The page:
Minnesota public radio reports on a new report by the College. The report it refers to is described in an executive summary (below). Scroll to the bottom to hear the broadcast.
CLA 2015 Committee Final Report to Dean James A. Parente, Jr., College of Liberal Arts - University of Minnesota, Twin Cities
The complete report is at http://images.cla.umn.edu/cla2015/CLA2015_Complete_FINAL.pdf
This report is a call for renewal, collaboration, and partnership:
• The College of Liberal Arts must reorganize internally and become more efficient and more focused in order to provide better education for our students and better support for our faculty's path-breaking research.
• CLA must form collaborations and connections, not only within the college but also across the University and with communities and organizations outside the University.
• CLA must pursue these changes in partnership with central administration, whose support is needed to realize and sustain the vision of the college with adequate resources.
The College of Liberal Arts is not "just another college" at the University of Minnesota. With programs spanning the core subjects of liberal education and about half the students of the Twin Cities campus, CLA is the University's beating heart. The University and CLA are inextricably bound together so that success for one requires success for the other. The University of Minnesota aspires to become one of the top public research universities but can only do so with a strong College of Liberal Arts.
Even in the face of large budget cuts, CLA stands strong in its commitment to academic excellence--a bulwark against the slide into mediocrity. But the risk of this slide is very real. Another round of cuts of the magnitude of those taken in the past biennium will put an end to many of the graduate programs and much of the faculty scholarship that bring international renown to the college and University. If this distinction were eroded in the coming months and years, it would take decades to repair, if, indeed, it ever could be repaired.
We must work together to fortify the College and spur its transformation and renewal. This CLA 2015 Commitee Final Report to the Dean presents 15 goals for the college and 62 recommendations for reaching them. In partnership with our own collegiate community, other colleges at the University, the University's central administration, and the people of Minnesota, we can move forward to fulfill the tripartite mission of a land grant university and set the college on course for a successful 21st century.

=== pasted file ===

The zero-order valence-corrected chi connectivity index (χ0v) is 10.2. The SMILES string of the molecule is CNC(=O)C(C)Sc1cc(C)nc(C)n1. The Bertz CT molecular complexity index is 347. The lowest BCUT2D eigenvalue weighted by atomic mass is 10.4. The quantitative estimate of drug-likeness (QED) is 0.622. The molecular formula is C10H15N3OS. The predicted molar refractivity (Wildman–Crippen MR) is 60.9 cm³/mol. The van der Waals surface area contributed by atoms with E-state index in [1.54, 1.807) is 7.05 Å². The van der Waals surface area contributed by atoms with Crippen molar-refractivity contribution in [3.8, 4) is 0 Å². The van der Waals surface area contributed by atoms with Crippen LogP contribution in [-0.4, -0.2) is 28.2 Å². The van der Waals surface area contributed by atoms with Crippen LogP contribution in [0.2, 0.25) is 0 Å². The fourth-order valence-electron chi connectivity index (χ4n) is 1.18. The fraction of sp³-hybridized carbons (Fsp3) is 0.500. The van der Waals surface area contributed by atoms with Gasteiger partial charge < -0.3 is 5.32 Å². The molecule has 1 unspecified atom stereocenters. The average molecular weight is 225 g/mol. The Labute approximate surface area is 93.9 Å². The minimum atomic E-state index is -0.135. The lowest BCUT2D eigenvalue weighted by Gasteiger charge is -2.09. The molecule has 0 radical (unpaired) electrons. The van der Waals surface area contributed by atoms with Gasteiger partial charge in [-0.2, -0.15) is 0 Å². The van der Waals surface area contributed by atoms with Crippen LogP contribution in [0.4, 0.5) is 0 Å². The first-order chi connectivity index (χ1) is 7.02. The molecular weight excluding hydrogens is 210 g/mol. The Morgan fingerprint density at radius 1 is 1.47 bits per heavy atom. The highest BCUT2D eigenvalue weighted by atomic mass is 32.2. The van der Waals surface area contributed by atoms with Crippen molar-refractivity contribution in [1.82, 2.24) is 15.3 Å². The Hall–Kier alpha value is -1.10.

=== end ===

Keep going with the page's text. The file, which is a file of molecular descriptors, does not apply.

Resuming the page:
Part I: Re-create CLA for a New Century
Anticipating a future with fewer resources, the college must recreate and reorganize itself so that it is smaller, with fewer but better programs. We must focus more narrowly on pursuing excellence in areas of our greatest strength. This means thinking imaginatively and radically outside of the structure of traditional departments and degree programs, not simply to reduce costs, but also to create new, exciting, path-breaking programs that address questions that will become important in the future. This openness and orientation to 21st-century realities will help us be successful in making the curriculum more student-centric.
The theme of a re-imagined CLA must be to make connections--between academic fields, with the Twin Cities community and beyond, among faculty, undergraduate and graduate students, and between what we do and teach with what students and the people of Minnesota need. Technology must be mined for its maximum capacity to connect with new knowledge, new teachers, and new learners. Why is connection essential? It is the appropriate response to what the 21st century will demand of us and our graduates: greater intellectual agility, competence in the face of increasing complexity, deeper understanding of differences, and improved ways of living in common. This is another effort that will help us center our educational activities on student needs.
While renewed curricular orientation--the focus and connection cited above--will contribute to student-centricity, so can administrative and structural changes. For example, decisions about what courses are offered and when they are offered should be made based on what is best for students.